Randy D. Bosch (c) 2010
I was delighted and awed to spend some time last October closely studying Leonardo da Vinci’s original Uomo di Vetruvio, then on display in the Accademia in Venice. That one drawing is one of the most widely reproduced, copied and referenced document in art and architecture over the intervening centuries. Sadly, most visitors passed by the small room in which it was displayed, or gave the drawing and its supporting materials only a very cursory glance. Then, again, we had it virtually to ourselves, and it is public, not locked in a narcissistic collector’s vault!
Vasari said of Leonardo, “…so great was his genius, and such its growth, that to whatever difficulties he turned his mind, he solved them with ease.” The important points in this statement lie in the method and scope of Leonardo’s solutions to difficulties, and indeed in a deep understanding of his total and integrated involvement in what he undertook to accomplish in his work.
More than merely illustrating what he saw without attempting a deep understanding of it, as many of his contemporaries (and ours!) did, Leonardo visually experimented with human and animal anatomy to attempt by logical deduction the discovery of the reasons why bodies were constructed as they were. Such studies, and others of water, birds, and so forth, show that rather than a quick and easy solution to problems, a methodical, time-consuming investigation of a subject from many angles concentrated upon a search for the one correct solution to a problem.
Part of Leonardo’s genius can be said to lie in the ease with which he understood the need to adopt a methodology of thorough investigation and interpretation of the workings to possible solutions for the difficulties that confronted him in his artistic endeavors.
A strong possibility exists that Leonardo, in his search for a perfection of style and ultimate expression in painting, would often leave one of his works while yet unfinished and advance to another because he had seen that his theories could be illustrated or advanced no further in that particular painting. The point at which Leonardo set aside an unfinished work may have opened up a new avenue for the advancement of his theories so strong and revolutionary as to necessitate an immediate assault upon it before the crisis of discovery was past!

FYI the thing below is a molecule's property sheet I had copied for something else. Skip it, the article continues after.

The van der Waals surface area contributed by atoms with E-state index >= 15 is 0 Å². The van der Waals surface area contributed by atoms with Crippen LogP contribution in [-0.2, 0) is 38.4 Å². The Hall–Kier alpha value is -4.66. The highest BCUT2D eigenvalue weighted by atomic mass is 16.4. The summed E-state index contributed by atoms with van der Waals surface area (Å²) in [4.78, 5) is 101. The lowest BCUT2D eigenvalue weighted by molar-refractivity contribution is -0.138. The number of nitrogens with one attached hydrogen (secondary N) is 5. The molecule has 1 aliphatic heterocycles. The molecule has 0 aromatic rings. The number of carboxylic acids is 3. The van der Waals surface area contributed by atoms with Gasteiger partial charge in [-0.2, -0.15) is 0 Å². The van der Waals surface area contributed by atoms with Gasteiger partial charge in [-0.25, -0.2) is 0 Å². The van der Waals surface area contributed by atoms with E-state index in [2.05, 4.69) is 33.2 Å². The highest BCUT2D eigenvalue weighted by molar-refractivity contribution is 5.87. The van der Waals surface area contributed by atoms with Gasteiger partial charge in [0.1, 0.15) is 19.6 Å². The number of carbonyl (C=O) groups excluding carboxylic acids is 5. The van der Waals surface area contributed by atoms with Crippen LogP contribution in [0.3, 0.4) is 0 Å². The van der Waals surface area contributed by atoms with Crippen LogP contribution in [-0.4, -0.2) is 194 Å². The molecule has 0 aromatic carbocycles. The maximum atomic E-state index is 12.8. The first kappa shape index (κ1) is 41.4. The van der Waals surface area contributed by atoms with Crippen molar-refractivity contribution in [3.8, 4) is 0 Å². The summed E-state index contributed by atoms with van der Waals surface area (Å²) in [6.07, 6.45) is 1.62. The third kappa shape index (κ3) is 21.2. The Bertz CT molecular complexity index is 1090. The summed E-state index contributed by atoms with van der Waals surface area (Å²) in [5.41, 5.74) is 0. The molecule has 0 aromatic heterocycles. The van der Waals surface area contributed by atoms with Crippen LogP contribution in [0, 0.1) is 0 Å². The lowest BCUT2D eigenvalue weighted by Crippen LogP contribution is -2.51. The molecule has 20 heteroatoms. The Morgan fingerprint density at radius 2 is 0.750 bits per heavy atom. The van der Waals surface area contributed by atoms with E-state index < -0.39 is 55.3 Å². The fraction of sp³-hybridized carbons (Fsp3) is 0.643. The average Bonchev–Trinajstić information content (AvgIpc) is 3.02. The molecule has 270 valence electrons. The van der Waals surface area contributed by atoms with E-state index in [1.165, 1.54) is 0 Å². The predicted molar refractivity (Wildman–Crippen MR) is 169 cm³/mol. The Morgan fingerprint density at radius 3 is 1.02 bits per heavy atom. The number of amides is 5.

After such a fashion, a particular cast of head or body perhaps aroused in Leonardo enough curiosity to initiate a study into its anatomical correctness and toward an advancement of representational perfection through use of alternative natural arrangements.
Another aspect of the genius of Leonardo lies in the totality of his commitment to the overall advancement of science and the arts. The scope of his activities shows not a lack of direction or purpose, rather a mastery of his unique field of endeavor, the advancement and understanding of knowledge and its correct applications.
One indication of Leonardo’s intellectual growth was the beginning of his notebooks when he was about thirty years of age. Their beginnings coincided with Leonardo’s duties as “official artificer” in the Milanese court of the Sforza family, and may have been a requisite offshoot of that position. However, their continuation and profusion in later years appears to coincide with the growth of his following, and with a realization on his part of the value of such a collection toward the general advancement of knowledge.
One may be tempted to surmise that Leonardo’s wish to someday put his work in order, coupled with its great volume and wide range of subjects, may have been based upon the ideas of beginning an encyclopedia.
The very disarray of Leonardo’s notes indicates how his mind dwelt upon a problem for a time and often returned to it after a long interval. Such gaps, before a level of great understanding or analysis was reached, are probably the result of an intervention of ideas along related lines in dissimilar subjects. The return to a subject was more likely prompted by a new stimulus than by any personal desire for the completeness of a study.
A great amount of time was invested in the notebooks, as well as sketches and cartoons for Leonardo’s paintings. The time period between first thoughts and a usable or acceptable form allowed a solidification and subtle detailing of new ideas and discoveries in his work that could not have been approached by any of his predecessors.
Leonardo’s early understanding and mastery of composition and form through his detailed investigations of anatomy, movement and light produced the foundations for related methodologies which greatly aided the advance of the Renaissance. One of these important advances was his solidification of the idea of a fully centralized subject in a composition, usually of a pyramidal form, to give order, clarity and overall rationality to the presentation. This technique led to the widely emulated “classical” Renaissance portrait composition as found in the Mona Lisa. The introduction of a simplified standard methodology of composition allowed 16th Century artists to devote themselves to a more complete study and mastery of the subtleties of facial expression, light and form in order to breathe the essence of life into their work.
Leonardo’s casual and tragic handling of experimental fresco techniques, and his imaginative drawings of war machines of then-believed doubtful practicality, indicate that in his mind, the force of pure ideas was a far more vital thing than any mere material consummation of ideas. Still, the genius of his hand is quite clearly seen in those works of art left for us to see.
One must conditionally agree with Vasari that Leonardo was indeed a great genius, a genius not merely in his solutions to difficulties he had discovered, but fully in the scope and intensity of his dedication to the solution of “living”.